Once the Department of Atomic Energy (DAE) set up the Atomic Energy Regulatory Board, the Board started enforcing radiological safety provisions in medical diagnostic x-ray installations formally on a priority basis.
AERB issued surveillance procedures for medical applications of radiation under Rule 15 of the RPR 1971. AERB also published a safety code on medical x-ray equipment and installations. These documents provided a firm legal basis for enforcing safety provisions.
In 1986, AERB held a National Seminar on “Radiation exposures in Medical X-ray Practices: Consequences and Control”. Many senior officials (Directors of Health Services, Directors of Medical Education) from State Governments, radiologists, representatives of allied professional associations, radiographers, x-ray unit manufacturers, x-ray tube makers, officers from Medical Council of India and Director General of Health Services and others participated. (Full disclosure, this writer actively participated in many of the activities of AERB from 1984 to 2004)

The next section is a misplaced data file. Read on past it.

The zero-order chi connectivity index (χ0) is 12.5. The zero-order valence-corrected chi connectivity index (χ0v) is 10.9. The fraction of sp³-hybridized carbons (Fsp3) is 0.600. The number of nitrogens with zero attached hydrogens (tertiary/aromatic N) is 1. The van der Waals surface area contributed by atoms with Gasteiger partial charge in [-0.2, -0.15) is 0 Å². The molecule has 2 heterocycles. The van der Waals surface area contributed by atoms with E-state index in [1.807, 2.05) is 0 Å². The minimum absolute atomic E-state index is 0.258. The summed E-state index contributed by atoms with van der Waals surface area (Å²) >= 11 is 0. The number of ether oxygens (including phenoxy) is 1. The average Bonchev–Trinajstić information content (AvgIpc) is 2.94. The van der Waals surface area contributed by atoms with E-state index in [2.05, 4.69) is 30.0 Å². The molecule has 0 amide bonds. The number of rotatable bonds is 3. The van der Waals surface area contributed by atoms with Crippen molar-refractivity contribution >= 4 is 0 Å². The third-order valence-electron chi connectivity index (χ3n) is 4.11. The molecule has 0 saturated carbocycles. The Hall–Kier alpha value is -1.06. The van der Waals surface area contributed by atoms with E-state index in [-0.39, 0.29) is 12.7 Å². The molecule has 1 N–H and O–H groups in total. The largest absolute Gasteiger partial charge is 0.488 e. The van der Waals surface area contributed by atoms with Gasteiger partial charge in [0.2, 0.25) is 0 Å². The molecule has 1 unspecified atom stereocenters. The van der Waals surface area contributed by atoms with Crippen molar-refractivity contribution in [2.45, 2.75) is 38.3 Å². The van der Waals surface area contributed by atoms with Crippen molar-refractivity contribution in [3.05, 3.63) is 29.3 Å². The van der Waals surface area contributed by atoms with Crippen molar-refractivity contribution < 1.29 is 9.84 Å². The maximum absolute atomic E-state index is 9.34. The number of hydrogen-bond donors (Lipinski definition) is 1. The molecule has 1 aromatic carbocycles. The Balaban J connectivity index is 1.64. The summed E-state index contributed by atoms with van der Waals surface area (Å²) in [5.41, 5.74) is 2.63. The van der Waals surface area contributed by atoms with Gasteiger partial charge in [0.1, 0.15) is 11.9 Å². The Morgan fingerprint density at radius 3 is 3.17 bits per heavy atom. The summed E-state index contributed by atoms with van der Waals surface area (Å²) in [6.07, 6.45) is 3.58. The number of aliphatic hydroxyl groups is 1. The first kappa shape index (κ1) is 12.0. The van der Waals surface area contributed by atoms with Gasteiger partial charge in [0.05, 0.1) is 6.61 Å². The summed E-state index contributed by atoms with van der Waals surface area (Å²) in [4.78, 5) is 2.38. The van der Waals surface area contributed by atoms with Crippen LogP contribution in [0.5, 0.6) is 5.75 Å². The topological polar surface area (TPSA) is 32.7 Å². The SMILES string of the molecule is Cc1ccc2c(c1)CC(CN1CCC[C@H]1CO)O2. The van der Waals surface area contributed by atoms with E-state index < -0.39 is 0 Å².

Simultaneously AERB set up a specialist committee with Dr Arcot Gajraj as Chairman. The committee had representation from Directorate General of Health Services, DRP/BARC and AERB. Its recommendations included type approval of equipment, organization of training courses with emphasis on safety, preparation of safety codes and guides, registration of x-ray equipment and installations among others. AERB enhanced the type approvals for x-ray equipment with the assistance from Radiological Protection and Advisory Division (RP&AD) of BARC. AERB implemented most of the recommendations.